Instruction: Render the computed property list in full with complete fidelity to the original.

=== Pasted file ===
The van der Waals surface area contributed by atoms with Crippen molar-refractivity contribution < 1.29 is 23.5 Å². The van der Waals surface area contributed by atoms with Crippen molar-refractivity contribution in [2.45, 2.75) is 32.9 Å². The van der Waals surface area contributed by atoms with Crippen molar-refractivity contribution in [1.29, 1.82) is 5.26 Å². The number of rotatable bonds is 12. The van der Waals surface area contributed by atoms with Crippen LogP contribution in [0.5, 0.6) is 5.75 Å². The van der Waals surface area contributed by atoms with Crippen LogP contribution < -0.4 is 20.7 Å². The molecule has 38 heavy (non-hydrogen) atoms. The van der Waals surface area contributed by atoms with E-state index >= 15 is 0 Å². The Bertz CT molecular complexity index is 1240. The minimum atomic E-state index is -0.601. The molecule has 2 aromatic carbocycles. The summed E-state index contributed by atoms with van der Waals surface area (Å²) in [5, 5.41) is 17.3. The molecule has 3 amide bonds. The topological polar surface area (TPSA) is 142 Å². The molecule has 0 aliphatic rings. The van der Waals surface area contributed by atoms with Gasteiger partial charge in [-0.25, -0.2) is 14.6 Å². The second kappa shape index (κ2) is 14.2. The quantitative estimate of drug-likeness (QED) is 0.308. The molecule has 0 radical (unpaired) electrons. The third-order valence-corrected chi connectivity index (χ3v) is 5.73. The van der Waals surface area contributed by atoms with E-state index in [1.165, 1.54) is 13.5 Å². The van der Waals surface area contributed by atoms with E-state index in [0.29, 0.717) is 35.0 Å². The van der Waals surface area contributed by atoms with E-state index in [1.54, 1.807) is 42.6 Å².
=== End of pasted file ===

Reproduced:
The van der Waals surface area contributed by atoms with Crippen molar-refractivity contribution < 1.29 is 23.5 Å². The van der Waals surface area contributed by atoms with Crippen molar-refractivity contribution in [2.45, 2.75) is 32.9 Å². The van der Waals surface area contributed by atoms with Crippen molar-refractivity contribution in [1.29, 1.82) is 5.26 Å². The number of rotatable bonds is 12. The van der Waals surface area contributed by atoms with Crippen LogP contribution in [0.5, 0.6) is 5.75 Å². The van der Waals surface area contributed by atoms with Crippen LogP contribution < -0.4 is 20.7 Å². The molecule has 38 heavy (non-hydrogen) atoms. The van der Waals surface area contributed by atoms with E-state index >= 15 is 0 Å². The Bertz CT molecular complexity index is 1240. The minimum atomic E-state index is -0.601. The molecule has 2 aromatic carbocycles. The summed E-state index contributed by atoms with van der Waals surface area (Å²) in [5, 5.41) is 17.3. The molecule has 3 amide bonds. The topological polar surface area (TPSA) is 142 Å². The molecule has 0 aliphatic rings. The van der Waals surface area contributed by atoms with Gasteiger partial charge in [-0.25, -0.2) is 14.6 Å². The second kappa shape index (κ2) is 14.2. The quantitative estimate of drug-likeness (QED) is 0.308. The molecule has 0 radical (unpaired) electrons. The third-order valence-corrected chi connectivity index (χ3v) is 5.73. The van der Waals surface area contributed by atoms with E-state index in [1.165, 1.54) is 13.5 Å². The van der Waals surface area contributed by atoms with E-state index in [0.29, 0.717) is 35.0 Å². The van der Waals surface area contributed by atoms with E-state index in [1.54, 1.807) is 42.6 Å².